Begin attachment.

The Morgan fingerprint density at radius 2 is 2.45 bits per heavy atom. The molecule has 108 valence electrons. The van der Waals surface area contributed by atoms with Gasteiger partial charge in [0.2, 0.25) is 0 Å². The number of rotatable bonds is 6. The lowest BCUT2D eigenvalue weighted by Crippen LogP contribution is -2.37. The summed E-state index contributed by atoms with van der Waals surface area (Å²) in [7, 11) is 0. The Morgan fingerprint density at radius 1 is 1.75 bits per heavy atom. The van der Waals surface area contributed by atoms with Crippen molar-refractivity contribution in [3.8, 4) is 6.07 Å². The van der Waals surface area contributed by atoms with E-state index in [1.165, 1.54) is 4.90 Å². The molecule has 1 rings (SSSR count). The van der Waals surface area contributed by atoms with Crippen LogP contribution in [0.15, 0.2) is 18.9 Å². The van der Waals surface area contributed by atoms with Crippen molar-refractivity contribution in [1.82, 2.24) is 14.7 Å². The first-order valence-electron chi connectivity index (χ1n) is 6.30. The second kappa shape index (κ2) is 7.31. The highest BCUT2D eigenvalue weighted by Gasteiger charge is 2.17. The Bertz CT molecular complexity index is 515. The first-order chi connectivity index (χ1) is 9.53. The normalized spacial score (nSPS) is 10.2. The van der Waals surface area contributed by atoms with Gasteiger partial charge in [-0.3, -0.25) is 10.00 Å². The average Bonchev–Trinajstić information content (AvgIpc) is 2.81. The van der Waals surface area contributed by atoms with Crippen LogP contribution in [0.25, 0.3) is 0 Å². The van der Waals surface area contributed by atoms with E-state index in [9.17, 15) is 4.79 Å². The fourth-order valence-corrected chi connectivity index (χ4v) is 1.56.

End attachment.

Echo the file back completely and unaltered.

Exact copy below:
The Morgan fingerprint density at radius 2 is 2.45 bits per heavy atom. The molecule has 108 valence electrons. The van der Waals surface area contributed by atoms with Gasteiger partial charge in [0.2, 0.25) is 0 Å². The number of rotatable bonds is 6. The lowest BCUT2D eigenvalue weighted by Crippen LogP contribution is -2.37. The summed E-state index contributed by atoms with van der Waals surface area (Å²) in [7, 11) is 0. The Morgan fingerprint density at radius 1 is 1.75 bits per heavy atom. The van der Waals surface area contributed by atoms with Crippen molar-refractivity contribution in [3.8, 4) is 6.07 Å². The van der Waals surface area contributed by atoms with E-state index in [1.165, 1.54) is 4.90 Å². The molecule has 1 rings (SSSR count). The van der Waals surface area contributed by atoms with Crippen LogP contribution in [0.15, 0.2) is 18.9 Å². The van der Waals surface area contributed by atoms with Crippen molar-refractivity contribution in [1.82, 2.24) is 14.7 Å². The first-order valence-electron chi connectivity index (χ1n) is 6.30. The second kappa shape index (κ2) is 7.31. The highest BCUT2D eigenvalue weighted by Gasteiger charge is 2.17. The Bertz CT molecular complexity index is 515. The first-order chi connectivity index (χ1) is 9.53. The normalized spacial score (nSPS) is 10.2. The van der Waals surface area contributed by atoms with Gasteiger partial charge in [-0.3, -0.25) is 10.00 Å². The average Bonchev–Trinajstić information content (AvgIpc) is 2.81. The van der Waals surface area contributed by atoms with Crippen LogP contribution in [0.25, 0.3) is 0 Å². The van der Waals surface area contributed by atoms with E-state index in [9.17, 15) is 4.79 Å². The fourth-order valence-corrected chi connectivity index (χ4v) is 1.56.